Fever blisters on the lips, also known as cold sores, are small, blister-like lesions. They may also form on the chin, cheeks, or in the nostrils, as well as the gums or the roof of the mouth.

Fever blisters result from infection with a herpes simplex virus. Antiviral medications may help manage them.

Cold sores usually cause pain, a burning sensation, or itching before they burst and crust over. People sometimes call them fever blisters.

The most common cause of cold sores is the herpes simplex virus type 1 (HSV-1). Other times, these sores result from an infection with a different strain, called herpes simplex virus type 2 (HSV-2).

In the United States, 48.1% of all people aged 14–49 years have HSV-1, making them more susceptible to cold sores.

There is no way to cure or prevent these sores, but a person can take steps to reduce the frequency and duration of outbreaks.

Share on Pinterest
Image Credit: monzenmachi/ Getty Images

The viral strains that cause cold sores, usually HSV-1 and less often HSV-2, are highly contagious and transmit easily during close contact, such as sexual contact.

After the virus enters the body, a person may have:

  • flu-like symptoms
  • sores in or around their mouth or in their nostrils
  • sores around the genital area, in some cases

It is possible for oral herpes sores, or cold sores, to develop around the genitals if transmission happens during oral sex.

A cold sore outbreak typically lasts 1–2 weeks, without treatment, before the body’s immune system suppresses the virus.

The virus does not leave the body, and though it remains inactive most of the time, it can periodically reactivate to cause cold sores.

Most people with oral herpes do not realize it until they experience cold sores or other symptoms. Some people have just one outbreak and no reoccurrence because the virus stays dormant.

Others may have frequent outbreaks that continue for many years.

What is genital herpes?

Some people with oral herpes have no symptoms, and others only experience them after the first exposure to the virus.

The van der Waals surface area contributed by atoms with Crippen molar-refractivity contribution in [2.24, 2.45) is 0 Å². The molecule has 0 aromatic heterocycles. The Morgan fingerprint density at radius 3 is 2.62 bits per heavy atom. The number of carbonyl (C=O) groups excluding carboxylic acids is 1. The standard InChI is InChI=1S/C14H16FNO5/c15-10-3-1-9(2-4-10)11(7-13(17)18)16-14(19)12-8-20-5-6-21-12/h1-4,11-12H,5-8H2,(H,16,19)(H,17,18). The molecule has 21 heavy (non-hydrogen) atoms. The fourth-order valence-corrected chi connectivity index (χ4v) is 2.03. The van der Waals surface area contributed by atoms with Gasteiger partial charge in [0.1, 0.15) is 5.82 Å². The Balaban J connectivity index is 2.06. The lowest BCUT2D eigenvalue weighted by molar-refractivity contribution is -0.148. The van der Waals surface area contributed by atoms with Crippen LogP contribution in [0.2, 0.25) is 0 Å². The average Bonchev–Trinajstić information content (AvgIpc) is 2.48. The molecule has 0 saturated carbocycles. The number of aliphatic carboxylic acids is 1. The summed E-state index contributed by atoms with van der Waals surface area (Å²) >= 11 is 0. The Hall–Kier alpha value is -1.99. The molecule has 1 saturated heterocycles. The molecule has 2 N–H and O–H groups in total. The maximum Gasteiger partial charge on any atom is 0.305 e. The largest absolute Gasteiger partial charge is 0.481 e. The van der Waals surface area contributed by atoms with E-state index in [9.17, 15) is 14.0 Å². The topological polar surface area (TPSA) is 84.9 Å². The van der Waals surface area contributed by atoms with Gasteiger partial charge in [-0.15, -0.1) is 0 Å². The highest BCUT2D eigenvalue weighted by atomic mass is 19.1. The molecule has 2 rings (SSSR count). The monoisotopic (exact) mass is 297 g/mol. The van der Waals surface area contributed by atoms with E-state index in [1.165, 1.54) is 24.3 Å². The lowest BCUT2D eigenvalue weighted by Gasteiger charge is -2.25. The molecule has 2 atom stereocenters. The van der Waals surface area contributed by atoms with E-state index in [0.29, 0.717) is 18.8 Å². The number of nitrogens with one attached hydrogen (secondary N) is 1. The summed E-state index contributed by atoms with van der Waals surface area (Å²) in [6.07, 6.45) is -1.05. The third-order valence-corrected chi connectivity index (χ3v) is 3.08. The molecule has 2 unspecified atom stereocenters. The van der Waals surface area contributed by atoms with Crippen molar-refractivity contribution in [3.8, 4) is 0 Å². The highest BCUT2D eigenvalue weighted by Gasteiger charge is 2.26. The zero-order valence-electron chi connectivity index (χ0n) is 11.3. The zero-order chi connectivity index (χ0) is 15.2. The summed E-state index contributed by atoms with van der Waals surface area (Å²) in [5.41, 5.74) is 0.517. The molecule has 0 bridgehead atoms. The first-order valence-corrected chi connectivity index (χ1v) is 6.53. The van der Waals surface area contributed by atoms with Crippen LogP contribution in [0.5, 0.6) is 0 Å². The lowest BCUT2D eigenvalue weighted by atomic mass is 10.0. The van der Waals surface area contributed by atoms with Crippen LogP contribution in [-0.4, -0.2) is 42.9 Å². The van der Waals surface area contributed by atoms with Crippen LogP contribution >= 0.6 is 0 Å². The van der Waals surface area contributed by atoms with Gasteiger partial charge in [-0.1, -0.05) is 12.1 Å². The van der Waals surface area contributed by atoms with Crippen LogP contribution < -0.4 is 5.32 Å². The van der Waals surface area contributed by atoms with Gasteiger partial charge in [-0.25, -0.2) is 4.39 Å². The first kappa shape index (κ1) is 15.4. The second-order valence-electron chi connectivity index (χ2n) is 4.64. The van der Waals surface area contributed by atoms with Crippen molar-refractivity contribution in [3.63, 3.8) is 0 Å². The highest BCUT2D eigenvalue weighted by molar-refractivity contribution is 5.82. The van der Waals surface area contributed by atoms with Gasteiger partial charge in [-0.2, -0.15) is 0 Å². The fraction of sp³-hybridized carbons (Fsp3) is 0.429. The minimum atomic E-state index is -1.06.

Still, at least 25% of people with oral herpes experience reoccurring outbreaks. In this case, cold sores often appear in the same locations each time.

Initial symptoms of an HSV-1 infection may appear 2–20 days after exposure to the virus and can include:

  • lesions on the tongue, mouth, chin, cheeks, or in the nostrils
  • mouth or tongue pain
  • lip swelling
  • difficulty swallowing
  • a sore throat
  • swollen lymph nodes
  • a high body temperature
  • headaches
  • dehydration
  • nausea

There may also be an infection of the mouth and gums, known as gingivostomatitis. This lasts for 1–2 weeks and does not reoccur.

Also, in adults, an infection of the throat and tonsils called pharyngotonsillitis may develop with the initial oral herpes infection.

What does a herpes skin rash look like?

A cold sore develops in several stages when it reoccurs.

  • A tingling, itching, or burning sensation around the mouth often indicates the start of an outbreak.
  • Painful, fluid-filled sores appear, usually around the mouth.
  • The sores break and produce fluid.
  • A yellow crust forms on the sores.
  • The crust comes off, revealing pink skin that heals in 3–4 days.

Without treatment, most cold sores disappear within 1–2 weeks and do not leave a scar.

Learn more about the stages of a cold sore.

People with reoccurring outbreaks can manage them at home by recognizing the signs and using medication.

However, consult a healthcare provider if:

  • Symptoms are severe.
  • A cold sore does not start to heal within 10 days.
  • The gums swell.
  • The person has a weakened immune system.
  • Other symptoms are causing concern.

A doctor can usually diagnose the issue by considering the symptoms and making a visual examination, but in some cases — such as if the person has a weakened immune system — they may also order a blood test or take a sample of a sore’s fluid for testing.